In The Day We Met by Rowan Coleman, Schoolteacher Claire Armstrong has always been full of life, curiosity, and a love for her two daughters that cannot be matched. Well, maybe only by the love she feels for her wonderful husband Greg. But as she begins to forget the small things and her confusion grows week after week, Claire discovers she has a debilitating disease. One that will steal her mind, alter her daily activities, and ultimately cause her to lose those she holds dearest in her life.
‘I know he is the last great love of my life, but I don’t feel it anymore. Somehow Greg is the first thing I am losing.’
Claire fears her three-year-old daughter Esther will not remember her. So she’s grateful when Greg brings home a memory book for them all to jot down precious memories and in which to leave treasured mementos. The family struggles day to day, with her mother Ruth acting as caregiver, and her oldest daughter Caitlin getting ready to return to college. But as Claire has fewer lucid moments, she finds herself pushing away her beloved husband and trying to figure out why Caitlin is acting so remote. She hopes fervently that her heartbroken family will be able to carry on and shine when she loses her final thread of reality.
‘Everything I attempt is fraught with the possibility of failure. And yet I am still me, at the moment. My mind is still me. When will the day come that I am not me anymore?’
The Day We Met took me on an emotional roller coaster ride while I commiserated along with Claire, Greg, Ruth, and Caitlin. They all had to come to terms with the devastating disease that was overtaking a fiercely independent and brilliant woman in the prime of her life.
“I think it’s love that lasts. It’s love that remembers us. It’s love that is left, when we are gone.”
Originally titled The Memory Book and released in the UK in 2014, I thought author Rowan Coleman did a fantastic job of giving us readers an honest take on how Alzheimer’s Disease affects families. This is a novel filled with extreme highs and lows, in terms of emotions and events. There were scenes that took my breath away with their beauty and poignancy, and then there were awkward, heartbreaking scenes that made me sad and almost uncomfortable with their realism. But through it all, giving us the points of view of four major characters was the perfect way to explain what change the disease made in their lives and how they coped with it.
One of the things that really moved me was Claire’s bravery. She took advantage of her lucid moments to make sure her daughters, her mother, and her husband all knew how much she loved them and to encourage them to stick together as a family. And to live their lives to the fullest. She reminded them that love was what mattered in the end. (And rightly so!) Claire and her youngest daughter Esther made me giggle and smile many times while reading. They were partners in crime whenever Claire wanted to do something she wasn’t supposed to anymore. I thought it showed that even as her memory was fading and she couldn’t figure out the world as she once did, there was still joy to be found and fun to be had.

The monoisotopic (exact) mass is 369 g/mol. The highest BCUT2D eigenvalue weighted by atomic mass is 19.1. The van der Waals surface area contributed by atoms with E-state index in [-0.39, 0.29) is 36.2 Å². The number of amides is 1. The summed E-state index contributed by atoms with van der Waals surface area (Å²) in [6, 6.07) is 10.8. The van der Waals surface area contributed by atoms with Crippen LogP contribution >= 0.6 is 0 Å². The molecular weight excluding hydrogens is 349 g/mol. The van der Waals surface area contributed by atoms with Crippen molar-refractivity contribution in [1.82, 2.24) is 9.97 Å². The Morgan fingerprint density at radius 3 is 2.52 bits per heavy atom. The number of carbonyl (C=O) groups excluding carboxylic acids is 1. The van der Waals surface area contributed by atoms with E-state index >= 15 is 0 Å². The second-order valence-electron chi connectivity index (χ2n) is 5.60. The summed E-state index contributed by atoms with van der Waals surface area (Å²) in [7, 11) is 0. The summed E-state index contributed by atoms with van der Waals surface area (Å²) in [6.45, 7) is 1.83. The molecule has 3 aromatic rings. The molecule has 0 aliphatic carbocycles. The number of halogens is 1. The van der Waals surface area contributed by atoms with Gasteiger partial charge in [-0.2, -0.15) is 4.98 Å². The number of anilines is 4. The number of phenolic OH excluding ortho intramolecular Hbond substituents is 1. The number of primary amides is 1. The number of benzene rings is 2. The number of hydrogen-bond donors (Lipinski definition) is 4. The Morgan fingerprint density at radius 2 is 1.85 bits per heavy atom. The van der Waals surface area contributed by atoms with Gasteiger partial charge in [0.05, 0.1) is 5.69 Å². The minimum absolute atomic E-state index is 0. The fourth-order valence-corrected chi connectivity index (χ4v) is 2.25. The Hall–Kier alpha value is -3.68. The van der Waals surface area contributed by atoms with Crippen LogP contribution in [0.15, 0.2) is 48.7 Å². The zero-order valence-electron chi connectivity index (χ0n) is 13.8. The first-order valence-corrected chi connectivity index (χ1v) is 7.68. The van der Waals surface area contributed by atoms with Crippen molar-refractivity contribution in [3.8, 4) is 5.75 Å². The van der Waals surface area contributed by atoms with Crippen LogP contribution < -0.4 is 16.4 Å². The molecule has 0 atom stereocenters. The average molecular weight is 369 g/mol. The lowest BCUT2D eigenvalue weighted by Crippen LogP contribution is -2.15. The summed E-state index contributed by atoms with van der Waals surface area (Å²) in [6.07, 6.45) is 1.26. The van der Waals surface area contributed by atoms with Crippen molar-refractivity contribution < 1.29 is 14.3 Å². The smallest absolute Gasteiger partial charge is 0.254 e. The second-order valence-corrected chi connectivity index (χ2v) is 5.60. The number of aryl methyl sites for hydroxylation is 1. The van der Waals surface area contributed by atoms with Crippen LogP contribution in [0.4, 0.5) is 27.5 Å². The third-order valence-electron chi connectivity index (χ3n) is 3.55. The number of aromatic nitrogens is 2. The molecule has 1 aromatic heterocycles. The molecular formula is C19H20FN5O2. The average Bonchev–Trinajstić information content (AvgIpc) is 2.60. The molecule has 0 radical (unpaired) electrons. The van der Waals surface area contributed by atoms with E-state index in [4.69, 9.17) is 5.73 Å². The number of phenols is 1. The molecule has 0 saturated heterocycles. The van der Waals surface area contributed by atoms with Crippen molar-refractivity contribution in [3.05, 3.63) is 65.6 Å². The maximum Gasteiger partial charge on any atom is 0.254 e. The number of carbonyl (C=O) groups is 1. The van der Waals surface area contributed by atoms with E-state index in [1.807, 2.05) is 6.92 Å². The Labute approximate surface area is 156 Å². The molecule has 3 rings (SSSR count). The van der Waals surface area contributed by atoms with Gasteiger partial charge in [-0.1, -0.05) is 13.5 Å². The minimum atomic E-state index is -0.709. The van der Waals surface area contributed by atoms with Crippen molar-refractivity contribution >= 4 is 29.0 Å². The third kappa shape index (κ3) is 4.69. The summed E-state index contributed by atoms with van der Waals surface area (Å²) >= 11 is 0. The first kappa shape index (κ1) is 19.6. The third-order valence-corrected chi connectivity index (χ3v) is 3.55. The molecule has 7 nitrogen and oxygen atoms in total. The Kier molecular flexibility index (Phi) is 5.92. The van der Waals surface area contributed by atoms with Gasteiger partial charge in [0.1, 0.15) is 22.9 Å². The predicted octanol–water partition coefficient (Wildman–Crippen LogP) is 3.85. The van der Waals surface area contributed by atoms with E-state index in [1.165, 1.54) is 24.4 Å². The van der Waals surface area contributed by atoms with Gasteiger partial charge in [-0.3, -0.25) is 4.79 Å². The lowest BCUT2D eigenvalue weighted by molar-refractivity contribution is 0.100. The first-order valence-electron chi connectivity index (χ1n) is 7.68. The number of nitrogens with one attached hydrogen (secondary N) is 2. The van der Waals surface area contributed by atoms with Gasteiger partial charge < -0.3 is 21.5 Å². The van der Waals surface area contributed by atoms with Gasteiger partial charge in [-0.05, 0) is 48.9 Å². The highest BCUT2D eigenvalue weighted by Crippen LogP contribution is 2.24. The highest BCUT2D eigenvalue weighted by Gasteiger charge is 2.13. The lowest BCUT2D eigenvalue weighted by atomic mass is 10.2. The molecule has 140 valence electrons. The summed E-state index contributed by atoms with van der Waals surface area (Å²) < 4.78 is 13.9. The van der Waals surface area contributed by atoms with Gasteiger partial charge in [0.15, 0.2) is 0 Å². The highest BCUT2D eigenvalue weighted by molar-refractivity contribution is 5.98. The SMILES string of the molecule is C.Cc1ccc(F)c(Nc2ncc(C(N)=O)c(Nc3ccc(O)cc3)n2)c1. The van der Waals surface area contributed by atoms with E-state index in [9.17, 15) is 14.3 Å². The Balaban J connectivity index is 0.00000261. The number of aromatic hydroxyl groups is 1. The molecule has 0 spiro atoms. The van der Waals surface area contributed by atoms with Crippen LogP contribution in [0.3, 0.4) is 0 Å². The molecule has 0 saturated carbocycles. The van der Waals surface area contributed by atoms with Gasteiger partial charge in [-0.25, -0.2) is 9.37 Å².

One of the more difficult parts for me as a reader was Claire forgetting her husband Greg. That just broke my heart. I won’t go into details, but it was a very sad situation that unfortunately rings true for a lot of people fighting this disease. I thought Ms. Coleman wrote those scenes with the perfect amount of detail to show how raw and utterly miserable both Claire and Greg felt at the time. Don’t get me wrong…there were some absolutely lovely scenes between them. One of which being when Greg gave her the memory book and he wrote down some beloved moments from their past. His devotion to his ailing wife was strong and true, showing us how much love can endure.
If you’re not afraid to explore a story with both the upbeat and downtrodden moments of one loving family’s struggle, I think The Day We Met will hold your heart through to the final page.
For fans of Jojo Moyes’s Me Before You comes a beautifully written, heartwarming novel about mothers and daughters, husbands and wives. The Day We Met asks: Can you love someone you don’t remember falling in love with?
A gorgeous husband, two beautiful children, a job she loves—Claire’s got it all. And then some. But lately, her mother hovers more than a helicopter, her husband Greg seems like a stranger, and her kids are like characters in a movie. Three-year-old Esther’s growing up in the blink of an eye, and twenty-year-old Caitlin, with her jet-black hair and clothes to match, looks like she’s about to join a punk band—and seems to be hiding something. Most concerning, however, is the fact that Claire is losing her memory, including that of the day she met Greg.
When Claire meets a handsome stranger on a rainy day, she starts to wonder if Greg still belongs in her life. She knows she should love him, but she can’t always remember why. When Greg gives her a blank book, Claire fills its pages with private memories and keepsakes, jotting down beginnings and endings and everything in between. The book becomes the story of Claire—her passions, her sorrows, her joys, her adventures in a life that refuses to surrender to a fate worse than dying: disappearing.